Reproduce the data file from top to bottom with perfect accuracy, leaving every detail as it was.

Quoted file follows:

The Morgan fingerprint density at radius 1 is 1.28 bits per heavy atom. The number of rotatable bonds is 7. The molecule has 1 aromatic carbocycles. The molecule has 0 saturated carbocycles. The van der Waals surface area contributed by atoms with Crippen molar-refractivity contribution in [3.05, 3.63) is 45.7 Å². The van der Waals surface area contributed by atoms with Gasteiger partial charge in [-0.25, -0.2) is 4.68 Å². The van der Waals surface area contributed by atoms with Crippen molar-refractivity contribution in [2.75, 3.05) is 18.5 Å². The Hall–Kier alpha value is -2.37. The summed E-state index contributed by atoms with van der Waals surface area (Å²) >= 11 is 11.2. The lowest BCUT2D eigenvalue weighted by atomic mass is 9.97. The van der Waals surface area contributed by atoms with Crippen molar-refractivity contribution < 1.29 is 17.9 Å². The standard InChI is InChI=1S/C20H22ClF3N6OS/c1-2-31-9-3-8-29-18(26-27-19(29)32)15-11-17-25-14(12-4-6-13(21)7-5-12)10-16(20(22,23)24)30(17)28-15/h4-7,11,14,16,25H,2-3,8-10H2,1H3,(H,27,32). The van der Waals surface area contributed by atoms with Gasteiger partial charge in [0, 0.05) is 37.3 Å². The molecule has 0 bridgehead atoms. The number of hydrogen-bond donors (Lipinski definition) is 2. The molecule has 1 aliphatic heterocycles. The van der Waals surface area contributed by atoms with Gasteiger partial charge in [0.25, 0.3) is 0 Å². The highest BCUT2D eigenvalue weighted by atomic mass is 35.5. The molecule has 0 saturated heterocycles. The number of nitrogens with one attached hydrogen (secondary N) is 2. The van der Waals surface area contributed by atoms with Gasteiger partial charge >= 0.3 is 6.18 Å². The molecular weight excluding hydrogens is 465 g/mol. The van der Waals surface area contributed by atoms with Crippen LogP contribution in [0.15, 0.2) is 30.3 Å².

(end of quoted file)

The Morgan fingerprint density at radius 1 is 1.28 bits per heavy atom. The number of rotatable bonds is 7. The molecule has 1 aromatic carbocycles. The molecule has 0 saturated carbocycles. The van der Waals surface area contributed by atoms with Crippen molar-refractivity contribution in [3.05, 3.63) is 45.7 Å². The van der Waals surface area contributed by atoms with Gasteiger partial charge in [-0.25, -0.2) is 4.68 Å². The van der Waals surface area contributed by atoms with Crippen molar-refractivity contribution in [2.75, 3.05) is 18.5 Å². The Hall–Kier alpha value is -2.37. The summed E-state index contributed by atoms with van der Waals surface area (Å²) >= 11 is 11.2. The lowest BCUT2D eigenvalue weighted by atomic mass is 9.97. The van der Waals surface area contributed by atoms with Crippen molar-refractivity contribution < 1.29 is 17.9 Å². The standard InChI is InChI=1S/C20H22ClF3N6OS/c1-2-31-9-3-8-29-18(26-27-19(29)32)15-11-17-25-14(12-4-6-13(21)7-5-12)10-16(20(22,23)24)30(17)28-15/h4-7,11,14,16,25H,2-3,8-10H2,1H3,(H,27,32). The van der Waals surface area contributed by atoms with Gasteiger partial charge in [0, 0.05) is 37.3 Å². The molecule has 0 bridgehead atoms. The number of hydrogen-bond donors (Lipinski definition) is 2. The molecule has 1 aliphatic heterocycles. The van der Waals surface area contributed by atoms with Gasteiger partial charge in [0.25, 0.3) is 0 Å². The highest BCUT2D eigenvalue weighted by atomic mass is 35.5. The molecule has 0 saturated heterocycles. The number of nitrogens with one attached hydrogen (secondary N) is 2. The van der Waals surface area contributed by atoms with Gasteiger partial charge >= 0.3 is 6.18 Å². The molecular weight excluding hydrogens is 465 g/mol. The van der Waals surface area contributed by atoms with Crippen LogP contribution in [0.15, 0.2) is 30.3 Å².